Dangerous Dreams

In yesterday’s post, I mentioned that everyone has the potential to use dreams as exposition or foreshadowing. Unfortunately, not everyone does it well. There are a number of pitfalls that come from leaning on dreams to serve vital roles in a story.

The biggest mistake, of course, is not balancing the level of information with the needs of the overall story, either by being too blatant or a little too subtle. Too blatant, and it’s all figured out ahead of time; too subtle, and nobody ever gets it. If it’s just foreshadowing, you can get away with making it more obscure, since it doesn’t matter if people get it or not. On the other hand, if the proper course of events depends on people being able to make sense of that dream, you need to make sure it can be made sense of—in a game situation, if they can’t get it themselves, they should at least be able to roll for some sort of hint.

Not knowing your own dream metaphysics is also a dangerous path. Granted, dreams are a lot more fluid than the ‘real’ world, so a law or two of physics slipping isn’t going to draw near the negative attention that a law of waking-world physics or magic would. But if something’s been established as impossible, and it happens anyway, there had better be a very good reason.

One thing that most people don’t recognize as the problem that it is is not signaling what kind of expository dream they’re seeing. I talked yesterday about prophetic dreams, backstory dreams, and characterization dreams; though you often see elements of each in any given dream sequence, there’s usually one that serves as the primary purpose. Now imagine you’ve embedded an important facet of a character in a dream, or a vital clue to his hitherto-unknown backstory, and you’re waiting for the payoff as your audience realizes what it means. But you hang out where they hang out, either physically or virtually, and all you see is discussion about the significance of the fact that one minor character appeared brandishing a peacock feather on a stick. They won’t let go of it, they keep waiting until you think it’s no longer an issue and then asking about it, and as far as you can tell they’re fully aware that something vital went on there but they won’t let go of this “feather on a stick” thing.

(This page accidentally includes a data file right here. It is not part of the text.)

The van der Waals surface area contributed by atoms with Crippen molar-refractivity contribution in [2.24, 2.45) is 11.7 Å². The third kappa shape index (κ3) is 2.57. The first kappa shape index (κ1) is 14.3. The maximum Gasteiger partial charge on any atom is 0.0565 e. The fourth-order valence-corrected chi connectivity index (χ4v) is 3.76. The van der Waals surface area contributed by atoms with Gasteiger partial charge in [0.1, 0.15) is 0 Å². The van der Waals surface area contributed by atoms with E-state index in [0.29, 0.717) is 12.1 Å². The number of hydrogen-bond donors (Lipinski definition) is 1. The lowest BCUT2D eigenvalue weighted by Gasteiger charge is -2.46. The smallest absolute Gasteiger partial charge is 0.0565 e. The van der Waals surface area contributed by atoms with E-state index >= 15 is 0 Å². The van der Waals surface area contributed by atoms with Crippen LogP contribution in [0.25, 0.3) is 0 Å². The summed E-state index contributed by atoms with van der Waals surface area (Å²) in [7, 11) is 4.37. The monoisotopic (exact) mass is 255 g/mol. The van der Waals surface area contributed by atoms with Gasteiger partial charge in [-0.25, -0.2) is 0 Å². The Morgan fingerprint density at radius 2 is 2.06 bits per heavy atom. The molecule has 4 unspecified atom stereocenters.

Overanalysis of symbolism is the most common problem; people get so tied up with the metaphorical aspects of whatever holds still long enough that they miss the literal ones. But there’s also the risk that a too-realistic prophetic dream gets interpreted as a memory, or that throwaway dream intended just to emphasize the character’s mindset comes off as a portent of things to come. Therefore, you will usually need to signal a dream’s purpose one way or another—making memories more grounded in what is and has been than prophetic dreams, showing clear evidence that a dream of the future hasn’t happened yet, not putting so much weight on a characterization dream that it seems vital. Unless, of course, part of the idea is to make a mystery out of what kind of dream the dream is, in which case you should plant a few clues, have a couple hints ready, and see what comes of it.

And then you have use of too much symbolism in a dream. Not only does it annoy the audience to have to put in that level of effort to get an accurate read, particularly if every single bit of it is vital to understanding the dream as a whole, but it often results in the opposite problem later, when everyone expects Every! Single! Thing! to be symbolic and you’re just trying to get a few major points and not set off a full dissection. Sometimes a peacock feather on a stick is just a peacock feather on a stick.

So be careful—it’s easy to make the mistakes that turn a character’s dream into a creator’s nightmare.

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